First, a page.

We've the confirmation of this situation ? Because until now I just read a post about someone who "can" have inside information. 

I've to say I love the "new stuff" but as several people here say the cadence at this moment is more important.

Offline DOCinCT

Re: Rebuilding SLC-40
« Reply #405 on: 05/26/2017 05:48 PM »
Didn't we already know that SLC 40 was not going to be ready until "Fall" at the earliest?  Autumn in the northern hemisphere doesn't end until December 21!
I have always expected at least a one-year effort to restore the site to service. 
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Meteorological winter starts on Dec 1; autumn Sep 1.  Pick your "poison".


Online ChrisGebhardt

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Re: Rebuilding SLC-40
« Reply #406 on: 05/26/2017 06:32 PM »
Didn't we already know that SLC 40 was not going to be ready until "Fall" at the earliest?  Autumn in the northern hemisphere doesn't end until December 21!

I have always expected at least a one-year effort to restore the site to service. 

 - Ed Kyle

No.  Latest we have is that SLC-40 is on track for August activation.

Offline JasonAW3

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Re: Rebuilding SLC-40
« Reply #407 on: 05/26/2017 06:35 PM »
Maybe they've cleaned out NASA's scrap yard, and can't find any good deals on ebay.

Musk needs a new heavy industries company to fabricate all the steel and such for rocket pads and other less exciting (boring) endeavours he might embark on.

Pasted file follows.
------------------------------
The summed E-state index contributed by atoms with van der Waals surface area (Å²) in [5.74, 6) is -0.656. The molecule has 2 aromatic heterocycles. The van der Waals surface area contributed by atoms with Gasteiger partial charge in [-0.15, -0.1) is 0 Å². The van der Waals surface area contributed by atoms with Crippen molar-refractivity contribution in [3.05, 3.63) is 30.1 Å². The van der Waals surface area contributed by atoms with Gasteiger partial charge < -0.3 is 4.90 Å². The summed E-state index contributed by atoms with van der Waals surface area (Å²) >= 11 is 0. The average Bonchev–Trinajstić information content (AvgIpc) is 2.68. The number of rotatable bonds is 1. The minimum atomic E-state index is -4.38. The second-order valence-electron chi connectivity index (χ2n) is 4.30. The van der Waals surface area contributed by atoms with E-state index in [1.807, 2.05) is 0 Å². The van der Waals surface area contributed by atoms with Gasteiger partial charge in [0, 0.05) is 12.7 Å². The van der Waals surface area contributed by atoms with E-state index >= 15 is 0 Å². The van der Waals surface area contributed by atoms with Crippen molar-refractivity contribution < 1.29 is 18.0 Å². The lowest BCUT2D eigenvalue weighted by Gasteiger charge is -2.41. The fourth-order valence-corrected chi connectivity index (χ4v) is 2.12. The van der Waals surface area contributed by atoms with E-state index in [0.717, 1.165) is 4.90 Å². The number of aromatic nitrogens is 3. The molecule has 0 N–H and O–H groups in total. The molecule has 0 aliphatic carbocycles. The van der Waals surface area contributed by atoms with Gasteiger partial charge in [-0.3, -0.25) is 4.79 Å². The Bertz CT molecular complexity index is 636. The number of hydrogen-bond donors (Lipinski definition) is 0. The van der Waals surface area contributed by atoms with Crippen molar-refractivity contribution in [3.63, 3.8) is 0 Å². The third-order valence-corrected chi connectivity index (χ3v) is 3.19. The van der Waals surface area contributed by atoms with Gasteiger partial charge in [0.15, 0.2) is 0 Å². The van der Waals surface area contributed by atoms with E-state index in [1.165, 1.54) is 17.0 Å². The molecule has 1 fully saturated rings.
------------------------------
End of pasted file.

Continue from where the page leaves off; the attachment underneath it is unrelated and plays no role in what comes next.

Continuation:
Hey, rig up his boring machines to cut through nickle-iron and send them to 16 Psyche!  He'd have plenty of metal to build with then!
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Offline Mangala

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Re: Rebuilding SLC-40
« Reply #408 on: 05/26/2017 09:05 PM »
Didn't we already know that SLC 40 was not going to be ready until "Fall" at the earliest?  Autumn in the northern hemisphere doesn't end until December 21!

I have always expected at least a one-year effort to restore the site to service. 

 - Ed Kyle

No.  Latest we have is that SLC-40 is on track for August activation.

Glad to see that Chris. My purpose was not to attack the post of this guy in the French Forum, as he was very neutral in his comment. No, what's bothered me is that others jumped, or could have jumped, very quickly in attacking SpaceX, or Elon Musk, just because!